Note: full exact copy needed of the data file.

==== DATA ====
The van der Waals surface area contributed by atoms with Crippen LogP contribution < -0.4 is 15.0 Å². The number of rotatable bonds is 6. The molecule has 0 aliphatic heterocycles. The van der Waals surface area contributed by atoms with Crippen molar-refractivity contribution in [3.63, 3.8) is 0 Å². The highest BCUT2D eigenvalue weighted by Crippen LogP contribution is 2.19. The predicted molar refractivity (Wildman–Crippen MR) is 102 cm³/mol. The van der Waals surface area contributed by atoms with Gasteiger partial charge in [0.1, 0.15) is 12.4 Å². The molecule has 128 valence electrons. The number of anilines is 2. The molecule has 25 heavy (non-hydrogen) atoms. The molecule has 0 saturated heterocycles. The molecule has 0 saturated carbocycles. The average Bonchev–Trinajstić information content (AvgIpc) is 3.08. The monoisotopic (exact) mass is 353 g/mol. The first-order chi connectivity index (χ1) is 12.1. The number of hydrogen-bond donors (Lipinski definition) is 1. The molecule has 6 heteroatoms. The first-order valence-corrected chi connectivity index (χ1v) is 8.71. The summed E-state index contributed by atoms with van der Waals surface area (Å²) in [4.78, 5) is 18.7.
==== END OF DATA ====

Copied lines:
The van der Waals surface area contributed by atoms with Crippen LogP contribution < -0.4 is 15.0 Å². The number of rotatable bonds is 6. The molecule has 0 aliphatic heterocycles. The van der Waals surface area contributed by atoms with Crippen molar-refractivity contribution in [3.63, 3.8) is 0 Å². The highest BCUT2D eigenvalue weighted by Crippen LogP contribution is 2.19. The predicted molar refractivity (Wildman–Crippen MR) is 102 cm³/mol. The van der Waals surface area contributed by atoms with Gasteiger partial charge in [0.1, 0.15) is 12.4 Å². The molecule has 128 valence electrons. The number of anilines is 2. The molecule has 25 heavy (non-hydrogen) atoms. The molecule has 0 saturated heterocycles. The molecule has 0 saturated carbocycles. The average Bonchev–Trinajstić information content (AvgIpc) is 3.08. The monoisotopic (exact) mass is 353 g/mol. The first-order chi connectivity index (χ1) is 12.1. The number of hydrogen-bond donors (Lipinski definition) is 1. The molecule has 6 heteroatoms. The first-order valence-corrected chi connectivity index (χ1v) is 8.71. The summed E-state index contributed by atoms with van der Waals surface area (Å²) in [4.78, 5) is 18.7.